Sleep helps us remember the details of past events more clearly. When we sleep, neural mechanisms facilitate the consolidation of memories formed during the waking day. Specifically, memories are temporarily stored in a brain structure called the hippocampus. During the consolidation process, memories are replayed and integrated into long-term storage centers in the neocortex of the brain. Poor sleep impairs sleep-based memory consolidation and memory retrieval. In other words, when our sleep is fragmented, our memory is less clear.
One way to assess the clarity of a memory is to measure neural similarity, or the overlap between patterns of neural activity. My colleagues and I presented participants with a series of word pairs to remember while we recorded their neural activity using electroencephalography. We used this task to measure neural activity when participants studied (i.e., encoded) and were tested on (i.e., retrieved) the word pairs. The overlap between their neural patterns for a given word pair at study and test is an index of neural similarity.
Interestingly, we found that sleep quality was associated with neural activity for word pairs that were paired differently. When people had more consistent sleep quality from night-to-night (measured with wrist-worn monitors), they had greater neural similarity when they correctly rejected word pairs that were paired differently. For example, if they saw the pair “wing – clock” during the study period and correctly identified “fork – clock” as a different pairing at test, they demonstrated higher neural similarity.
There were several strengths of the study. We used an objective measure of sleep quality — wrist-worn monitors. We also measured sleep quality for seven nights, which allows for assessing night-to-night sleep variations. Our participants were racially and ethnically diverse people across the adult lifespan. However, our study was limited by its small, convenience-based sample of participants (74 people) and cross-sectional design. We cannot determine if poorer sleep causes lower neural similarity with this data.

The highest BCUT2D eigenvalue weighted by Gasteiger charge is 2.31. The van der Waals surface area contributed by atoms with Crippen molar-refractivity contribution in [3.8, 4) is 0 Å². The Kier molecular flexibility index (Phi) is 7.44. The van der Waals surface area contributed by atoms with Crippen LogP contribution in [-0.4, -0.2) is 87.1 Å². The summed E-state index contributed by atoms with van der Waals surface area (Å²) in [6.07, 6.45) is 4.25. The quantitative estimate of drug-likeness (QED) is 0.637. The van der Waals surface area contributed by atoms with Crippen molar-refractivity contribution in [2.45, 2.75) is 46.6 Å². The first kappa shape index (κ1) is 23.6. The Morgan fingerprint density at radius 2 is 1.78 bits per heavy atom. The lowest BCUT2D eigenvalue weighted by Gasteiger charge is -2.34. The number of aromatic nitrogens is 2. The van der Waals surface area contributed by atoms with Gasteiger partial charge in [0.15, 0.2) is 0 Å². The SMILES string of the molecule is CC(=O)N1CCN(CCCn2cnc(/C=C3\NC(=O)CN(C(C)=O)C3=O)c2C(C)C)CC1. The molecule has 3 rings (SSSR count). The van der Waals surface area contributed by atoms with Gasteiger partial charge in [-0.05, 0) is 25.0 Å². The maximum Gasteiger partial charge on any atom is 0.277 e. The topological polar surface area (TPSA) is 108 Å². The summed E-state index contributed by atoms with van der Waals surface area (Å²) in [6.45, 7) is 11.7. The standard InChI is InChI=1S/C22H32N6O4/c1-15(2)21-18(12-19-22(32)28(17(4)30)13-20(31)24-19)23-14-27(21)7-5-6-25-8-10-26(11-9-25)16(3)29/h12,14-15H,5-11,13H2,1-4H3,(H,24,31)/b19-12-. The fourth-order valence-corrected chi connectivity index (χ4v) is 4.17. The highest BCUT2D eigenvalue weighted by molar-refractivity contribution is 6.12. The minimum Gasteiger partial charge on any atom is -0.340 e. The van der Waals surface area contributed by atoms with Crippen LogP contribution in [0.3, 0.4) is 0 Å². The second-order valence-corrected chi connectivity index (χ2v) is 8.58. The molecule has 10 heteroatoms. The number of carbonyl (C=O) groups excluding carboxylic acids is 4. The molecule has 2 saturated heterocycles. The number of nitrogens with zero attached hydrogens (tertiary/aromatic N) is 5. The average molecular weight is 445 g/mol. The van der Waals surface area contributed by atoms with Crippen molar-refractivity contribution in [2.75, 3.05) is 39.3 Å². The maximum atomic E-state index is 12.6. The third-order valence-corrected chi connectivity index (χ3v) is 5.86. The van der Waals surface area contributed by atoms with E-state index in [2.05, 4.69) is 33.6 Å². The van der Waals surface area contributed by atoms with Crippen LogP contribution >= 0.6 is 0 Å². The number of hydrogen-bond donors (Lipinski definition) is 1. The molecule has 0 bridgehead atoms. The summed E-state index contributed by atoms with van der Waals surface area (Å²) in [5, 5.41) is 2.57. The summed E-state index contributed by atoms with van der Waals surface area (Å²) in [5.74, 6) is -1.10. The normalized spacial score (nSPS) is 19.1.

Taken together, our study suggests that memory integrity, or the ability to clearly remember the details of past events, may be linked with consistent sleep patterns. Thus, in addition to sleeping for enough time, sleep consistency also contributes to better memory retrieval.
Have you ever realized that you remember experiences associated with strong emotions more vividly? For example, you probably remember what you ate at your (or a close friend’s) wedding, but not last Tuesday. However, these persistent memories are not always pleasant. People exposed to actual or threatened death, serious injury, or sexual violence can develop Post-Traumatic Stress Disorder (PTSD), which involves recurring memories or dreams of the traumatic event, bodily reactions to reminders and active avoidance of those reminders. Treatment for PTSD combines psychotherapy and medication, and it aims at enabling the person to understand their trauma and detach the triggers from the responses.
The area in your brain responsible for the formation of such emotional memories is called the amygdala (from the Greek word for almond, due to its shape, Fig. 1).It can modify the way it will respond to similar stimuli in the future, and it can also affect how other brain areas, like the medial prefrontal cortex or the hippocampus, do as well. This ability to change and adapt is called plasticity, and it can start with something as “simple” as a synaptic connection becoming stronger or weaker. There are higher levels of plasticity, though. If changes alter the potential response of a region to a future challenge, this plasticity of plasticity is called metaplasticity.